1 Materials and Surface Engineering, Department of Mechanical Engineering, Technical University of Denmark2 Department of Mechanical Engineering, Technical University of Denmark3 Risø National Laboratory for Sustainable Energy, Technical University of Denmark4 Centre for oil and gas – DTU, Center, Technical University of Denmark5 Haldor Topsoe AS6 Haldor Topsoe AS
In this thesis the early stages of metal dusting corrosion is addressed; the development of carbon expanded austenite, C, and the decomposition hereof into carbides. Later stages of metal dusting corrosion are explored by a systematic study of stainless steel foils exposed to metal dusting conditions. The lattice parameter of expanded austenite as a function of interstitially dissolved carbon is determined by carburization of thin stainless steel foils. For the first time this dependency is determined on unstrained austenite at room temperature. It is found that a linear relation holds between the lattice parameter, a, and the occupancy of the octahedral interstices, yC. Furthermore, the maximum solubility of carbon in expanded austenite is determined at two temperatures. From controlled carburization of stainless steel foils it is found that the precipitation of chromium carbides is unavoidable for carbon contents above approximately 3.5wt% and that the maximum carbon content dissolvable in the f.c.c. lattice is 4.4wt% at 693K. Moreover, from controlled carburization of stainless steel flakes it is found that, the precipitation of chromium carbides is suppressed for carburizing temperatures at 613K and that the maximal dissolvable carbon content in the f.c.c. lattice is 5.3wt% at 613K. The hardness associated with the dissolved carbon, as measured on the metallographic cross sections, is shown to increase linearly with carbon content. Finally, for a low carburizing temperature it is shown that ferrite in heavily deformed stainless steel flakes is transformed to expanded martensite/austenite during low-temperature carburization. Various experimental procedures to experimentally determine the concentration dependent diffusion coefficient of carbon in expanded austenite are evaluated. The most promising procedure for an accurate determination is shown to be stepwise gaseous carburization of thin foils in a gaseous atmosphere; the finer the stepsize, the more accurate the approximation of the diusivity. Thermogravimetry was applied to continuously monitor the weight change of thin foils of AISI 316 during carburization in a CO-H2 gas mixture. It was found that the diffusion coefficient of carbon in expanded austenite increases with carbon concentration. The decomposition of carbon-saturated expanded austenite was studied by systematic differential thermal analysis on compositionally graded AISI 316L stainless steel powders and flakes. The nature of the decomposition products, carbides of the form M23C6 and M7C3, were evaluated by X-ray diffraction, light optical microscopy, scanning electron microscopy and thermodynamic modelling. The decomposition was found to be dependent on several parameters such as thermal history, carbon content, sample geometry and the presence of precursors and possibly the influence of compressive stresses. A systematic study of AISI 316 stainless steel foils exposed to a mixture of C2H2 and H2 at 823K (550C) is treated. The applied metal dusting conditions results, fistly, in dissolution of carbon atoms in the surface region by carburization and the formation of carbon expanded austenite, C. Secondly, carbides of the form M23C6 precipitates in the outermost surface region and along grain boundaries. Thirdly, a transformation of the M23C6 carbide layer and simultaneously the supersaturated alloy, into a diverse carbide network. Finally, the foils turn into metal dust accompanied by a thinning and disappearance of the foils. Investigations of TEM samples, prepared by means of FIB, on the carbide network revealed a lamellar structure with carbides and austenite. Finally, the mutual influence of oxygen and carbon on the metal dusting corrosion is explored. The results indicate that exposure to metal dusting conditions have a detrimental effect on the resistance against oxidation and, conversely, that exposure to oxidation has a detrimental effect on the resistance towards metal dusting. Consequently, a combination of carburizing and oxidizing conditions has a strong mutual catalyzing effect on the metal dusting corrosion.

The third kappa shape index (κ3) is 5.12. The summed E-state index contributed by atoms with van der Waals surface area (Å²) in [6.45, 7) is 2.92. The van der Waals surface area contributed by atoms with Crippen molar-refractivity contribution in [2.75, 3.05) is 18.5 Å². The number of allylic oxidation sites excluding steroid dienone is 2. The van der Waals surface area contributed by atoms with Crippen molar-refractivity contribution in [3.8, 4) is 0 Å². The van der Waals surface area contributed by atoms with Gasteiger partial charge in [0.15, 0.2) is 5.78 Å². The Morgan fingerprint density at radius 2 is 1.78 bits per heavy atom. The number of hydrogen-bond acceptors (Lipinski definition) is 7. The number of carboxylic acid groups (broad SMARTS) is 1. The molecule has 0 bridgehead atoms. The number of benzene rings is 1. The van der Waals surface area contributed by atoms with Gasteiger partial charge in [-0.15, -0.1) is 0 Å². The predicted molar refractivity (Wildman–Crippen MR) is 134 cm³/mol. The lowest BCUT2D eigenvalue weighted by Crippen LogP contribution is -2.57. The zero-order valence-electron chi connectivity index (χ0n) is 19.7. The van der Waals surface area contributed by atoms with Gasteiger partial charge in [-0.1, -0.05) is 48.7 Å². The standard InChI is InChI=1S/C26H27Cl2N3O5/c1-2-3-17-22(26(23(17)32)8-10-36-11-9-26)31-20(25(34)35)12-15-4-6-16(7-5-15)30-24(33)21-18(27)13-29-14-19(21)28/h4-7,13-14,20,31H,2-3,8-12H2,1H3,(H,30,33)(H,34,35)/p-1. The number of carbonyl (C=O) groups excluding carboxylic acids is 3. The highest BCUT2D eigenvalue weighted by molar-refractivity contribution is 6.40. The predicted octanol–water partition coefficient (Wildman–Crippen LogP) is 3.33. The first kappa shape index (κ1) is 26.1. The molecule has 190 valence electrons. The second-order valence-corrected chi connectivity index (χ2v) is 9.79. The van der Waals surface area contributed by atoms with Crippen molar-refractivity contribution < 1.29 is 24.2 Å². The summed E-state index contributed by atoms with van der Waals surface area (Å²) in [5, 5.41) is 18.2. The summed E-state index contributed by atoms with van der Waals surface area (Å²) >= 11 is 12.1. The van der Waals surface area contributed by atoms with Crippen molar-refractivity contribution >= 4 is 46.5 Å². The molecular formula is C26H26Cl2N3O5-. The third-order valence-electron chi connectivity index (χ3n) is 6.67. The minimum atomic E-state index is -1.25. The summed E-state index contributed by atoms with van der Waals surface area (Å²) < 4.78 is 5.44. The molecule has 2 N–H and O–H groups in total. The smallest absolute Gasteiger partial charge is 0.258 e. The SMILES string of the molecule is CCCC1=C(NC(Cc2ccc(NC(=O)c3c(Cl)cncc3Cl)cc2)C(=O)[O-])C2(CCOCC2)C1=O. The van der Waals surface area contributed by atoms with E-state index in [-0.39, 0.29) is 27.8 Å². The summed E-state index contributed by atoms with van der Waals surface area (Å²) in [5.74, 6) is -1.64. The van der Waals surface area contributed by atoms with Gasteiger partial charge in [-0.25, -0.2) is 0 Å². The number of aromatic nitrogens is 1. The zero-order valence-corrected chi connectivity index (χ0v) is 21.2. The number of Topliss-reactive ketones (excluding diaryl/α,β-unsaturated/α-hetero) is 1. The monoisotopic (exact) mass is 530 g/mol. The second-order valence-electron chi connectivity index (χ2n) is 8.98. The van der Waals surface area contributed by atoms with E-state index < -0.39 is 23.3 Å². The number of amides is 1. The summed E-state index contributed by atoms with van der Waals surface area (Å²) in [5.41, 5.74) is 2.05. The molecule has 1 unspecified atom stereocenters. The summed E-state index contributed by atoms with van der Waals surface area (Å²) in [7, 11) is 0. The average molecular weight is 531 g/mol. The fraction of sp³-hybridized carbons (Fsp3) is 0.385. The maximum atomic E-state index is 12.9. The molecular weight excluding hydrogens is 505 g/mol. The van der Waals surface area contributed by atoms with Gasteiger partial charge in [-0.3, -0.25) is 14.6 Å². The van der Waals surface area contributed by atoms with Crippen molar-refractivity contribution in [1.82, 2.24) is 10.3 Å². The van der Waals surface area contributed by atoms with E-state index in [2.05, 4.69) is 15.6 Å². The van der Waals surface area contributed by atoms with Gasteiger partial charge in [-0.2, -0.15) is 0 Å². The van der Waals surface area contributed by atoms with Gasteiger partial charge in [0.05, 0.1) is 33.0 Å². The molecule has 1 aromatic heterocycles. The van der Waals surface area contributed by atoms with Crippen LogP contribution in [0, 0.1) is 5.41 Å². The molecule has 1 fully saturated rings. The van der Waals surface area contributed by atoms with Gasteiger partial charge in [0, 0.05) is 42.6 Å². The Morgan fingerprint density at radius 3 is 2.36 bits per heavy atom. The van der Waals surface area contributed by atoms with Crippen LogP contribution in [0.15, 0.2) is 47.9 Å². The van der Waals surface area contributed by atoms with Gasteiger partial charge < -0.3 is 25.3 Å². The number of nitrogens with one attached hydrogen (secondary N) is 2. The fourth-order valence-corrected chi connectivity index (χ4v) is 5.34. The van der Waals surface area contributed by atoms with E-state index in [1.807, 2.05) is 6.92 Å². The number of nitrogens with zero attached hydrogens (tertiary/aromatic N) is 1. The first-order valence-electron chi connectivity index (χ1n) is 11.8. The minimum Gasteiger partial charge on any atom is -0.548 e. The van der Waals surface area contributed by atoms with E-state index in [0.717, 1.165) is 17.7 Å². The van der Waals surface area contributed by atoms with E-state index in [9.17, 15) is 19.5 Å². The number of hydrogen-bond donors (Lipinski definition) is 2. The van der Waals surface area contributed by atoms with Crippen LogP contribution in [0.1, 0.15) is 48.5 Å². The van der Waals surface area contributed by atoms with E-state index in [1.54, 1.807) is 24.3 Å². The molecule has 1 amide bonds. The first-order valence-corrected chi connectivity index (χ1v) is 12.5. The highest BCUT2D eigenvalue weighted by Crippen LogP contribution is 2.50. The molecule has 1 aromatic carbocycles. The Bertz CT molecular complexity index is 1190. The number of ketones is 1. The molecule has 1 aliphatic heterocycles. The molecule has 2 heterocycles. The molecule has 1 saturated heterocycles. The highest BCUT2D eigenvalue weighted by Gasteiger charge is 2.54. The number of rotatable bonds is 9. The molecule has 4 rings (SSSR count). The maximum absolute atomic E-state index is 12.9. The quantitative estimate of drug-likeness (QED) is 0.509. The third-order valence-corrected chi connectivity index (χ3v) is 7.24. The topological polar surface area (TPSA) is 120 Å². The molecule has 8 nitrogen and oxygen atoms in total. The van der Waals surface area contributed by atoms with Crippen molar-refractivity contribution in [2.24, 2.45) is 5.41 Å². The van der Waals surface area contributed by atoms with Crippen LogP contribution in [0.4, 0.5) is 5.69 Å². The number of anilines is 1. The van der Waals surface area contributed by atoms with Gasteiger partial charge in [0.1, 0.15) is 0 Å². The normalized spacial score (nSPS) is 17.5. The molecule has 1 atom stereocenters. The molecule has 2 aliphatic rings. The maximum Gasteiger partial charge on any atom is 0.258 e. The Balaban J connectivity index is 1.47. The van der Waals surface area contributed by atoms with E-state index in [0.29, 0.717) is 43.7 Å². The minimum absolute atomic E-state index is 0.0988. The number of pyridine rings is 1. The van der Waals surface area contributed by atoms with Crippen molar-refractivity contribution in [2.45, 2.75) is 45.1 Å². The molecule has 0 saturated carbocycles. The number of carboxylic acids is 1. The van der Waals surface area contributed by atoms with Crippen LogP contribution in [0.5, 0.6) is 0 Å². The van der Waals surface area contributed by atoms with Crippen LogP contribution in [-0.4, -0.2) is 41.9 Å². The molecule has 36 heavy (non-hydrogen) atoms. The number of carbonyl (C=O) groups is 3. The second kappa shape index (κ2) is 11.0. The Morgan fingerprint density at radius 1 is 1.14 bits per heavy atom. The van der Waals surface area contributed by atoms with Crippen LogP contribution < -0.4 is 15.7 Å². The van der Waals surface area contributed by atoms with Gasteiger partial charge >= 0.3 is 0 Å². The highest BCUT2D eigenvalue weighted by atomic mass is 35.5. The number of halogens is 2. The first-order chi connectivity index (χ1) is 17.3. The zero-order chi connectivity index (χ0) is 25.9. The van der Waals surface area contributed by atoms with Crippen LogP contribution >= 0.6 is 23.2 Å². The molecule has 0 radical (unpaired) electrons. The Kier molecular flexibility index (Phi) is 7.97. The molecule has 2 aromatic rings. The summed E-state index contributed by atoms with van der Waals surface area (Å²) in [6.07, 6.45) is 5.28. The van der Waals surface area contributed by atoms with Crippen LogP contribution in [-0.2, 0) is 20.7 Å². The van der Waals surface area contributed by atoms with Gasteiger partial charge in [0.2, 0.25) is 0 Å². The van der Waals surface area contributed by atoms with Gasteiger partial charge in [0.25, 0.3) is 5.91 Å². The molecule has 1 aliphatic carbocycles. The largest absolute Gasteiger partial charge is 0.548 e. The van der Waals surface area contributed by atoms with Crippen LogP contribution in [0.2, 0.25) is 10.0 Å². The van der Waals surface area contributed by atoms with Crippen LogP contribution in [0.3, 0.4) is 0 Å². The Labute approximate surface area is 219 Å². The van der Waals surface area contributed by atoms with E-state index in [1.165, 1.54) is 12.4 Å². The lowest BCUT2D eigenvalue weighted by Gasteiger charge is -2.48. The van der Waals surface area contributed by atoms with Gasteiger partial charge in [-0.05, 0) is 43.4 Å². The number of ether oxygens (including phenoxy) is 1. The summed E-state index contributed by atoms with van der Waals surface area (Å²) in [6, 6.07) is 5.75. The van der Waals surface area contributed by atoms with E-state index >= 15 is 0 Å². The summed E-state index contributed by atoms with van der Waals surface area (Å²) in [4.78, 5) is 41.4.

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Dcamm Special Report
Appel, Charlotte C., Somers, Marcel A. J., Appel, Charlotte Clausen, Christiansen, Thomas